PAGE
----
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ROGER ASCHAM AND THE LADY JANE GREY.
(From Walter Savage Landor's “Imaginary Conversations of Literary Men and States.
Volume II., p. 79-81.)
ASCHAM.—Thou art going, my dear young lady, into a most awful state; thou art passing into matrimony and great wealth. God hath willed it so: submit in thankfulness.
Thy affections are rightly placed and well distributed. Love is a secondary passion in those who love most, a primary in those who love least. He who is inspired by it in a great degree, is inspired by honor in a greater: it never reaches its plentitude of growth and perfection, but in the most exalted minds. ... Alas! alas!
JANE.—What aileth my virtuous Ascham? what is amiss? why do I tremble ?
AscHAN-I remember a sort of prophecy, made three years ago: it is a prophecy of thy condition and of my feelings on it. Recollectest thou who wrote, sitting upon the seabeach, the evening after an excursion to the Isle of Wight, these verses?
Invisibly bright water ! so like air,
And held the bench, not to go on so fast. JANE.— I was very childish when I composed them; and, if I had thought any more about the matter, I should have hoped you had been too generous to keep them in your memory, as witnesses against me.
ASCHAM.–Nay, they are not much amiss for so young a girl, and there being 80 few of them, I did not reprove thee. Half an hour, I then thought, might have been spent more unprofitably; and I now shall believe it firmly, and if thou wilt but be led by them to meditate a little, on the similarity of situation in which thou then wert to what thou art now in.
JANE.—I will do it, and whatever else you command me; for I am too weak by nature and very timorous, unless where a strong sense of duty holdeth me and supporteth me : there God acteth, and not his creature.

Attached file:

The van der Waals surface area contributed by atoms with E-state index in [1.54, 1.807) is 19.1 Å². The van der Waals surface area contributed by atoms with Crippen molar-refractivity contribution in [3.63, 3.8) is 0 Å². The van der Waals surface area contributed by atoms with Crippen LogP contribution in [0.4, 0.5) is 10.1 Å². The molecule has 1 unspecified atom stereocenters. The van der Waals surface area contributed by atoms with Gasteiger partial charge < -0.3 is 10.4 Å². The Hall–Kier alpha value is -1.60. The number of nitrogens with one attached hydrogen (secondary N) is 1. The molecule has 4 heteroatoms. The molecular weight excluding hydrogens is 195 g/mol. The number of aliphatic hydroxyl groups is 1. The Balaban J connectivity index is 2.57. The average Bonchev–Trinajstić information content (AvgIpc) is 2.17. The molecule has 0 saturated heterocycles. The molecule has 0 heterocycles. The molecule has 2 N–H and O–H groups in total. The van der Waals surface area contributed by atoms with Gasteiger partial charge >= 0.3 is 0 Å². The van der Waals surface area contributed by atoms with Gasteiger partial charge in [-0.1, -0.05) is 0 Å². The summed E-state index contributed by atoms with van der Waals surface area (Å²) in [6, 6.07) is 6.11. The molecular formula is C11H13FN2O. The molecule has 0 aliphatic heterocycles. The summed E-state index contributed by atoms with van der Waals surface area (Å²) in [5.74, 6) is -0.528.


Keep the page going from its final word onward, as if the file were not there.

Those were with me at sea who would have been attentive to me, if I had seemed to be afraid, even the worshipful men and women were in the company; so that something more powerful threw my fear overboard : but I never will go again upon the water.
Aschau.—Exercise that beauteous couple, that mind and body, much and variously, but at home, at home, Janel indoors, and about things indoors; for God is there too. We have rocks and quicksands on the banks of our Thames, O lady, such as ocean never heard of; and many, (who knows how soon !) may be engulphed in the smooth current under their garden walls.
JANE. — Thoroughly do I now understand you. Yes indeed, I have read evil things of courts; but I think nobody can go out bad thence who entereth good, if timely and true warning shall have been kindly and freely given.
AscHAM.—I see perils on perils which thou dost not see, although thou art wiser than thy poor old master. And it is not because love hath blinded thee, for that surpasseth his supposed omnipotence; but it is because thy tender heart, having always lent affectionately upon good, hath felt and known nothing of evil.
I once persuaded thee to reflect much: let me now persuade thee to avoid the habitude of reflection, to lay aside books, and to gaze carefully and stedfastly on what is under and before thee.
JANE.—I have well bethought me of all my duties: 0 how extensive they are! what a goodly and fair inheritance! But tell me, wouldst thou command me never more to read Cicero and Epictetus and Polybius? the others I do resign unto thee: they are good for the arbor and for the gravel walk: but leave unto me, I beseech thee, my friend and father, leave unto me, for my fireside and for my pillow, truth, eloquence, courage and constancy.
ASCHAM.--Read them on thy marriagebed, on thy childbed, on thy deathbed! Thou spotless undrooping lily, they have fenced thee right well! These are the men for men: these are to fashion the bright and blessed creatures, O Jane, whom God one day shall smile upon in thy chaste bosom Mind thou thy husband.
JANE.—I sincerely love the youth who hath espoused me; I love him with the fondest, the most solicitous affection. I pray to the Almighty for his goodness and happiness, and do forget at times, unworthy supplicant! the prayers I should have offered for myself. O never fear that I will disparage my kind religious teacher, by disobedience to my husband, in the most trying duties.
ASCHAM.-Gentle is he, gentle and virtuous: but time will harden him: time must harden even thee, sweet Jane! Do thou, complacently and indirectly, lead him from ambition.
JANE.—IIe is contented with me and with home.
JANE.—He told me he never liked books unless I read them to him. I will read them to him every evening: I will open new worlds to him, richer than those discovered by the Spaniard; I will conduct him to treasures O what treasures! ... on which he may sleep in innocence and peace.
ASCHAM.—Rather do thou walk with him, ride with him, play with him, be his faery, his page, his everything that love and poetry have invented: but watch him well, sport with his fancies; turn them about like the ringlets round his cheeks; and if ever he meditate on power, go, toss up thy baby to his brow, and bring back his thoughts into his heart by the music of thy discourse.